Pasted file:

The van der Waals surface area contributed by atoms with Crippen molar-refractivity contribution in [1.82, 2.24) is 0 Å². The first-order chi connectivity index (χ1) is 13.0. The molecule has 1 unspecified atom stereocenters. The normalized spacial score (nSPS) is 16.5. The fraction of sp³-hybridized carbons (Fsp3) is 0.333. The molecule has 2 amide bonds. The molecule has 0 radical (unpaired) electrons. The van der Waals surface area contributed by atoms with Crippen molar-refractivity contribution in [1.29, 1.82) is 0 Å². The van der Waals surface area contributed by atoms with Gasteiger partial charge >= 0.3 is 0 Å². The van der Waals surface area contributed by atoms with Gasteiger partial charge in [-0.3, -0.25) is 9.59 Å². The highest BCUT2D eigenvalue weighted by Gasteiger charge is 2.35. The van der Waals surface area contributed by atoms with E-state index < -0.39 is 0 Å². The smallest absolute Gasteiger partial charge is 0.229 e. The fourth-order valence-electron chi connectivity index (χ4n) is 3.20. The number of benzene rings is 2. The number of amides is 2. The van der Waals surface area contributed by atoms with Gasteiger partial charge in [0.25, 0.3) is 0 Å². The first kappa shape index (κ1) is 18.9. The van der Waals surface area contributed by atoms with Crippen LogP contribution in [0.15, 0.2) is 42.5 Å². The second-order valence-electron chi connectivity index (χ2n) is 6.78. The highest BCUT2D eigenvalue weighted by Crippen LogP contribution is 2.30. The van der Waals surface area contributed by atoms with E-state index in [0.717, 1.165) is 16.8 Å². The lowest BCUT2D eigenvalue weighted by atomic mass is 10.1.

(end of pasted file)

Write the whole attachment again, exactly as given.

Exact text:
The van der Waals surface area contributed by atoms with Crippen molar-refractivity contribution in [1.82, 2.24) is 0 Å². The first-order chi connectivity index (χ1) is 13.0. The molecule has 1 unspecified atom stereocenters. The normalized spacial score (nSPS) is 16.5. The fraction of sp³-hybridized carbons (Fsp3) is 0.333. The molecule has 2 amide bonds. The molecule has 0 radical (unpaired) electrons. The van der Waals surface area contributed by atoms with Crippen molar-refractivity contribution in [1.29, 1.82) is 0 Å². The van der Waals surface area contributed by atoms with Gasteiger partial charge >= 0.3 is 0 Å². The van der Waals surface area contributed by atoms with Gasteiger partial charge in [-0.3, -0.25) is 9.59 Å². The highest BCUT2D eigenvalue weighted by Gasteiger charge is 2.35. The van der Waals surface area contributed by atoms with E-state index < -0.39 is 0 Å². The smallest absolute Gasteiger partial charge is 0.229 e. The fourth-order valence-electron chi connectivity index (χ4n) is 3.20. The number of benzene rings is 2. The number of amides is 2. The van der Waals surface area contributed by atoms with Gasteiger partial charge in [0.25, 0.3) is 0 Å². The first kappa shape index (κ1) is 18.9. The van der Waals surface area contributed by atoms with Crippen LogP contribution in [0.15, 0.2) is 42.5 Å². The second-order valence-electron chi connectivity index (χ2n) is 6.78. The highest BCUT2D eigenvalue weighted by Crippen LogP contribution is 2.30. The van der Waals surface area contributed by atoms with E-state index in [0.717, 1.165) is 16.8 Å². The lowest BCUT2D eigenvalue weighted by atomic mass is 10.1.